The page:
Case – the “body” of the watch. It contains the movement and is attached to the band on its extremes.
Dial – the face of the watch on which the hands and hour markers are put on.
Hands – the hour hand, minute hand, and second hand that keeps time.
Crown – the round-shaped winder that allows one to adjust the time, day, date, and movement.
Crystal – the glass that covers the dial. It comes in either a sapphire or plastic crystal.
Bezel – the round, outer-ring that seals the case.
Lugs – the two pointed edges that attach to the bracelet on both top and bottom ends of the case.
Bracelet – or the band, is the piece that wraps around the wrist. It is usually made of stainless steel or gold.
End Piece – the small metal piece that allows the bracelet to be attached to the case.
Spring Bar – a pushpin that holds the bracelet together.
Link – each “link” makes up the bracelet and can be removed or added to fit one’s wrist.
Aftermarket Rolex Parts – non-Rolex made parts that do not display counterfeit Rolex logos or hallmarks.
Arbor – the axle that a gear rides on.
Baguette – ladies style watch 二手錶行 featuring a thin rectangular or oval shape.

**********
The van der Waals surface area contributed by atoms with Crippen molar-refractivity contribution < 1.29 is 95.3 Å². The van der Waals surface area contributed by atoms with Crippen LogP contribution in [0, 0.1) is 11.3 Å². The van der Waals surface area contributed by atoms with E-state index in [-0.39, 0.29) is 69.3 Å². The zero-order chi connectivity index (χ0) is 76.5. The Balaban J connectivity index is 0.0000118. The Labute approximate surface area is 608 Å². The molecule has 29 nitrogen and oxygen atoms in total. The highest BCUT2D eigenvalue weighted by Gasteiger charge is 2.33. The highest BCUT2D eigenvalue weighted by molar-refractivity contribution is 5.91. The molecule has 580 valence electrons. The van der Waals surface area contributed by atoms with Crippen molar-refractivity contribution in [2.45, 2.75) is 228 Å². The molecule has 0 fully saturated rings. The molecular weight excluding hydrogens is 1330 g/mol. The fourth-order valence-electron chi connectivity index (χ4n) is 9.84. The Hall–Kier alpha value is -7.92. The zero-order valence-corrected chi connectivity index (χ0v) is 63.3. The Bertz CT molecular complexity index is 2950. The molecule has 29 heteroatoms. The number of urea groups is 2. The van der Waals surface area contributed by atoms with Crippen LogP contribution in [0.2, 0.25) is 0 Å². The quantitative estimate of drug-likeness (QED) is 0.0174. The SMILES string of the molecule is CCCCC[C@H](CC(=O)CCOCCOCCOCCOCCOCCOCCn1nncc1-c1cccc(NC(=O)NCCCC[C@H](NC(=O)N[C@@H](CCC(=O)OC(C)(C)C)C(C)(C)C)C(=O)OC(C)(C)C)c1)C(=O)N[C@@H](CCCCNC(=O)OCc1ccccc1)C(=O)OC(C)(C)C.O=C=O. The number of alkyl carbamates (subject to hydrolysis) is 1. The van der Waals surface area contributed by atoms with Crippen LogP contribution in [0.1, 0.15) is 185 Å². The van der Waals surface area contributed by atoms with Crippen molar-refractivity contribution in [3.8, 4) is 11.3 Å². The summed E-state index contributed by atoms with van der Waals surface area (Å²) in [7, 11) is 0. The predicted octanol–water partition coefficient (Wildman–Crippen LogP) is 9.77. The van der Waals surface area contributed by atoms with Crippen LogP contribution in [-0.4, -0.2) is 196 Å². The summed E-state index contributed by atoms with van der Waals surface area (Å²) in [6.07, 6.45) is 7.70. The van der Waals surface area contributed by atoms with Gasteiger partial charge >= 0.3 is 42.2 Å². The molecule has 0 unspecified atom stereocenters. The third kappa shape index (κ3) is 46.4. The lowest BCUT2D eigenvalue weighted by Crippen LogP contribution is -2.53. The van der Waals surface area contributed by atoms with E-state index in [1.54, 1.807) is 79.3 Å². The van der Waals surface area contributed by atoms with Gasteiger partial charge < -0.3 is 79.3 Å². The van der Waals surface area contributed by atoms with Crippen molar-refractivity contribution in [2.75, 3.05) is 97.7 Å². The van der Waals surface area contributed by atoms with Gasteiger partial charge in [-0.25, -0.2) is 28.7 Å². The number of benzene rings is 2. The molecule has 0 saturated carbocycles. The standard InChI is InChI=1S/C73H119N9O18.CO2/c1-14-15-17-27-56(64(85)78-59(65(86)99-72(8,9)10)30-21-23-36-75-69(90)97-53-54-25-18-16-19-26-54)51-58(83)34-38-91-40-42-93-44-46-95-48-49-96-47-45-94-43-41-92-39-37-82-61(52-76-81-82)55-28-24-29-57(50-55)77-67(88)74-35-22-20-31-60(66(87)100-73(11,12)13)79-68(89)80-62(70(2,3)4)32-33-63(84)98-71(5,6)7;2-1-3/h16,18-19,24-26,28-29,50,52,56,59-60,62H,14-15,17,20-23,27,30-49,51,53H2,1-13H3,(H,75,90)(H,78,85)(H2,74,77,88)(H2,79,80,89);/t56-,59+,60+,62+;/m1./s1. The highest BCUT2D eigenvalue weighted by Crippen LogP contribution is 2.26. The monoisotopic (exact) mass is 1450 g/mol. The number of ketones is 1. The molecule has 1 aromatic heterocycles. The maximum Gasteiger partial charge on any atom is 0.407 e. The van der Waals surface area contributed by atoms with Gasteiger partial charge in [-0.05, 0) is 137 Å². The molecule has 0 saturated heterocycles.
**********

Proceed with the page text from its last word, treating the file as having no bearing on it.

Balance Spring – controls the swing of the balance.
Bubbleback – expression used to describe the early Rolex Perpetual models, due to the thickness of the case used to house the oversized movement.
Chronograph – in addition to conveying standard time, it also performs a time measuring function such as a stop watch.
Divers’ Extension – a hinged extension within the watch’s bracelet, which allows the bracelet to be lengthened, to fit the divers’ wet suit.
Quick Set – this feature allows the date to be rapidly set via the winding crown, without having the hour hand pass the 12 o’clock position.
Concealed Clasp – the clasp buckle is concealed under the bracelet’s links, appearing to have a continuous flowing bracelet.
Hallmark – a mark or stamp indicating the purity of the metal, or the date, and/or country of import.
Mainspring – the principal spring of a watch that supplies the force of motion to the gear trains.
Perpetual Movement – another term for an automatic or self-winding movement, this movement causes a weight inside the watch to rotate backwards and forwards, thus keeping it in constant tension.
Serial Number – an identification number of a watch, usually engraved between the lugs, this number can often be used to date the production of the watch.
Sweeping Movement – refers to the movement of the second hand quickly ‘ticking’ at approximately 5-8 times per second, thus giving the illusion of sweeping